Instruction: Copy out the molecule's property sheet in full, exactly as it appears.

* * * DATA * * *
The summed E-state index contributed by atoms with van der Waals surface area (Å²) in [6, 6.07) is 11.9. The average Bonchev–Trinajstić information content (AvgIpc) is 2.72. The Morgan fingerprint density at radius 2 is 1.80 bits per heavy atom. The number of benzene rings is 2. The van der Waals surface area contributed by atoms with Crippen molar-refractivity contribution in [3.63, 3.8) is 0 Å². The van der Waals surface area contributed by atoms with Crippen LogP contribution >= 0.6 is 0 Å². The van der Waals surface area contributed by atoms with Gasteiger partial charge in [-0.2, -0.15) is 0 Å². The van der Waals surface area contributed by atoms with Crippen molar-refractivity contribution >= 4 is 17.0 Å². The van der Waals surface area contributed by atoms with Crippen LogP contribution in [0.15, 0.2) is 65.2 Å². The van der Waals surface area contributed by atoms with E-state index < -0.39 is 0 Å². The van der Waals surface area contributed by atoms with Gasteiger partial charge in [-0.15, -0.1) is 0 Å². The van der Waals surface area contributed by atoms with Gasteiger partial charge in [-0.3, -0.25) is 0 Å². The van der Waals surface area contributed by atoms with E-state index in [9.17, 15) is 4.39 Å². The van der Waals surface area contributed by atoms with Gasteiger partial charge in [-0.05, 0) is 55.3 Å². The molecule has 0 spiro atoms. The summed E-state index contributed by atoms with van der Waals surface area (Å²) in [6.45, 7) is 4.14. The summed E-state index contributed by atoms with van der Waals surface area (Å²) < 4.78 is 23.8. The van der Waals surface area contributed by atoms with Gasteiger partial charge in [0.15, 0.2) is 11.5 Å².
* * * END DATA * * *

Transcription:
The summed E-state index contributed by atoms with van der Waals surface area (Å²) in [6, 6.07) is 11.9. The average Bonchev–Trinajstić information content (AvgIpc) is 2.72. The Morgan fingerprint density at radius 2 is 1.80 bits per heavy atom. The number of benzene rings is 2. The van der Waals surface area contributed by atoms with Crippen molar-refractivity contribution in [3.63, 3.8) is 0 Å². The van der Waals surface area contributed by atoms with Crippen LogP contribution >= 0.6 is 0 Å². The van der Waals surface area contributed by atoms with Gasteiger partial charge in [-0.2, -0.15) is 0 Å². The van der Waals surface area contributed by atoms with Crippen molar-refractivity contribution >= 4 is 17.0 Å². The van der Waals surface area contributed by atoms with Crippen LogP contribution in [0.15, 0.2) is 65.2 Å². The van der Waals surface area contributed by atoms with E-state index < -0.39 is 0 Å². The van der Waals surface area contributed by atoms with Gasteiger partial charge in [-0.15, -0.1) is 0 Å². The van der Waals surface area contributed by atoms with Gasteiger partial charge in [-0.3, -0.25) is 0 Å². The van der Waals surface area contributed by atoms with E-state index in [9.17, 15) is 4.39 Å². The van der Waals surface area contributed by atoms with Gasteiger partial charge in [-0.05, 0) is 55.3 Å². The molecule has 0 spiro atoms. The summed E-state index contributed by atoms with van der Waals surface area (Å²) in [6.45, 7) is 4.14. The summed E-state index contributed by atoms with van der Waals surface area (Å²) < 4.78 is 23.8. The van der Waals surface area contributed by atoms with Gasteiger partial charge in [0.15, 0.2) is 11.5 Å².